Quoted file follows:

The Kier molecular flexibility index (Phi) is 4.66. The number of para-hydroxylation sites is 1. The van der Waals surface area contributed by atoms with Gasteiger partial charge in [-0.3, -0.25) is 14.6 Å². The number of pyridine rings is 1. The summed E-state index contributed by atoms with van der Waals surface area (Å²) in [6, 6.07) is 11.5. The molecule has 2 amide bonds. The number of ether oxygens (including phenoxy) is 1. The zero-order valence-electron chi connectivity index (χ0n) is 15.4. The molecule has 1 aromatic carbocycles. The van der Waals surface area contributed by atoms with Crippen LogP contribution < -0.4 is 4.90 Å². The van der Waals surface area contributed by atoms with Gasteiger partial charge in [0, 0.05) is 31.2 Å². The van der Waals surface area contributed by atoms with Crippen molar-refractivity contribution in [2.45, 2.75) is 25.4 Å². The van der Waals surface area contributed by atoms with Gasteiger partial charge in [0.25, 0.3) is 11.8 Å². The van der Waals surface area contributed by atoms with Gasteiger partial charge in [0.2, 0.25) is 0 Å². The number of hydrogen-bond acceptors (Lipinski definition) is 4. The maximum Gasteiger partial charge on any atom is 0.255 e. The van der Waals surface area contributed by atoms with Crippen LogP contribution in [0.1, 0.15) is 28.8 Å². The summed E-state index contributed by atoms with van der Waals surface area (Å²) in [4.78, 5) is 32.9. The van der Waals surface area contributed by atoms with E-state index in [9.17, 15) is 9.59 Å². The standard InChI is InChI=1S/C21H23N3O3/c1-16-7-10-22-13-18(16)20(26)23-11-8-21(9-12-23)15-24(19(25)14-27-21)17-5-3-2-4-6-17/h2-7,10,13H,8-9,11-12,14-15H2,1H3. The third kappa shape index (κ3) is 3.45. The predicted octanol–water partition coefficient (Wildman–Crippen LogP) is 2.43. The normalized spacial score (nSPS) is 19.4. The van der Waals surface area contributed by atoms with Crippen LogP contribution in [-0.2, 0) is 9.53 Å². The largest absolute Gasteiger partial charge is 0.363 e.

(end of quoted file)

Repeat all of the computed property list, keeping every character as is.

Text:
The Kier molecular flexibility index (Phi) is 4.66. The number of para-hydroxylation sites is 1. The van der Waals surface area contributed by atoms with Gasteiger partial charge in [-0.3, -0.25) is 14.6 Å². The number of pyridine rings is 1. The summed E-state index contributed by atoms with van der Waals surface area (Å²) in [6, 6.07) is 11.5. The molecule has 2 amide bonds. The number of ether oxygens (including phenoxy) is 1. The zero-order valence-electron chi connectivity index (χ0n) is 15.4. The molecule has 1 aromatic carbocycles. The van der Waals surface area contributed by atoms with Crippen LogP contribution < -0.4 is 4.90 Å². The van der Waals surface area contributed by atoms with Gasteiger partial charge in [0, 0.05) is 31.2 Å². The van der Waals surface area contributed by atoms with Crippen molar-refractivity contribution in [2.45, 2.75) is 25.4 Å². The van der Waals surface area contributed by atoms with Gasteiger partial charge in [0.25, 0.3) is 11.8 Å². The van der Waals surface area contributed by atoms with Gasteiger partial charge in [0.2, 0.25) is 0 Å². The number of hydrogen-bond acceptors (Lipinski definition) is 4. The maximum Gasteiger partial charge on any atom is 0.255 e. The van der Waals surface area contributed by atoms with Crippen LogP contribution in [0.1, 0.15) is 28.8 Å². The summed E-state index contributed by atoms with van der Waals surface area (Å²) in [4.78, 5) is 32.9. The van der Waals surface area contributed by atoms with E-state index in [9.17, 15) is 9.59 Å². The standard InChI is InChI=1S/C21H23N3O3/c1-16-7-10-22-13-18(16)20(26)23-11-8-21(9-12-23)15-24(19(25)14-27-21)17-5-3-2-4-6-17/h2-7,10,13H,8-9,11-12,14-15H2,1H3. The third kappa shape index (κ3) is 3.45. The predicted octanol–water partition coefficient (Wildman–Crippen LogP) is 2.43. The normalized spacial score (nSPS) is 19.4. The van der Waals surface area contributed by atoms with Crippen LogP contribution in [-0.2, 0) is 9.53 Å². The largest absolute Gasteiger partial charge is 0.363 e.